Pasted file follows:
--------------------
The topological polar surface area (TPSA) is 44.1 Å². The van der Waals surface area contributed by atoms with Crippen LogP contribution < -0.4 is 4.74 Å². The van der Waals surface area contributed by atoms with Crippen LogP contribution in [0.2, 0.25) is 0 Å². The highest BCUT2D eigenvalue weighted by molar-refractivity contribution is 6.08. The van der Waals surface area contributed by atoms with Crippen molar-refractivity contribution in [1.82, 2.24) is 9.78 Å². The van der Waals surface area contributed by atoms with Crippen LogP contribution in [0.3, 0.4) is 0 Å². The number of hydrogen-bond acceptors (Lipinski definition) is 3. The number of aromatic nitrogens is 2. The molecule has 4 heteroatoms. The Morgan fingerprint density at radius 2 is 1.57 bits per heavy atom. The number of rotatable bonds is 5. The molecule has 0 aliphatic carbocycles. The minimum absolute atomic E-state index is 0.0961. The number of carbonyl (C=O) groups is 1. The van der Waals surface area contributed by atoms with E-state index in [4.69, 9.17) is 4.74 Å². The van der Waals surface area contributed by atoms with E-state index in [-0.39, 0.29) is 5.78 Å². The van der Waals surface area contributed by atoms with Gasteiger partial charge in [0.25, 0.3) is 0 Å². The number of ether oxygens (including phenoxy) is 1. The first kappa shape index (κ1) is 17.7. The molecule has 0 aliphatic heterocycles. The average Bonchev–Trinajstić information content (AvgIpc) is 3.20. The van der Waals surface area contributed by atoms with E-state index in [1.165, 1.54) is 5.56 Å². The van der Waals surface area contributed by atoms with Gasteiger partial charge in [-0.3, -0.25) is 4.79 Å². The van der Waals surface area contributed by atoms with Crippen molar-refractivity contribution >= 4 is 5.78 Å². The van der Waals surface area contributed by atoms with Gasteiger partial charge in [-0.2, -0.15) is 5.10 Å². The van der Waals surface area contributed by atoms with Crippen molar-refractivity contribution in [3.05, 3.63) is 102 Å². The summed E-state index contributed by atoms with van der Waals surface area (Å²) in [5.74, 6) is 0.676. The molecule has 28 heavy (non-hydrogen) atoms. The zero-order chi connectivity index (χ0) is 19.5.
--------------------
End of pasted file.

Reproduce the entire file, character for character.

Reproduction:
The topological polar surface area (TPSA) is 44.1 Å². The van der Waals surface area contributed by atoms with Crippen LogP contribution < -0.4 is 4.74 Å². The van der Waals surface area contributed by atoms with Crippen LogP contribution in [0.2, 0.25) is 0 Å². The highest BCUT2D eigenvalue weighted by molar-refractivity contribution is 6.08. The van der Waals surface area contributed by atoms with Crippen molar-refractivity contribution in [1.82, 2.24) is 9.78 Å². The van der Waals surface area contributed by atoms with Crippen LogP contribution in [0.3, 0.4) is 0 Å². The number of hydrogen-bond acceptors (Lipinski definition) is 3. The number of aromatic nitrogens is 2. The molecule has 4 heteroatoms. The Morgan fingerprint density at radius 2 is 1.57 bits per heavy atom. The number of rotatable bonds is 5. The molecule has 0 aliphatic carbocycles. The minimum absolute atomic E-state index is 0.0961. The number of carbonyl (C=O) groups is 1. The van der Waals surface area contributed by atoms with E-state index in [4.69, 9.17) is 4.74 Å². The van der Waals surface area contributed by atoms with E-state index in [-0.39, 0.29) is 5.78 Å². The van der Waals surface area contributed by atoms with Gasteiger partial charge in [0.25, 0.3) is 0 Å². The number of ether oxygens (including phenoxy) is 1. The first kappa shape index (κ1) is 17.7. The molecule has 0 aliphatic heterocycles. The average Bonchev–Trinajstić information content (AvgIpc) is 3.20. The van der Waals surface area contributed by atoms with E-state index in [1.165, 1.54) is 5.56 Å². The van der Waals surface area contributed by atoms with Gasteiger partial charge in [-0.3, -0.25) is 4.79 Å². The van der Waals surface area contributed by atoms with Crippen molar-refractivity contribution >= 4 is 5.78 Å². The van der Waals surface area contributed by atoms with Gasteiger partial charge in [-0.2, -0.15) is 5.10 Å². The van der Waals surface area contributed by atoms with Crippen molar-refractivity contribution in [3.05, 3.63) is 102 Å². The summed E-state index contributed by atoms with van der Waals surface area (Å²) in [5.74, 6) is 0.676. The molecule has 28 heavy (non-hydrogen) atoms. The zero-order chi connectivity index (χ0) is 19.5.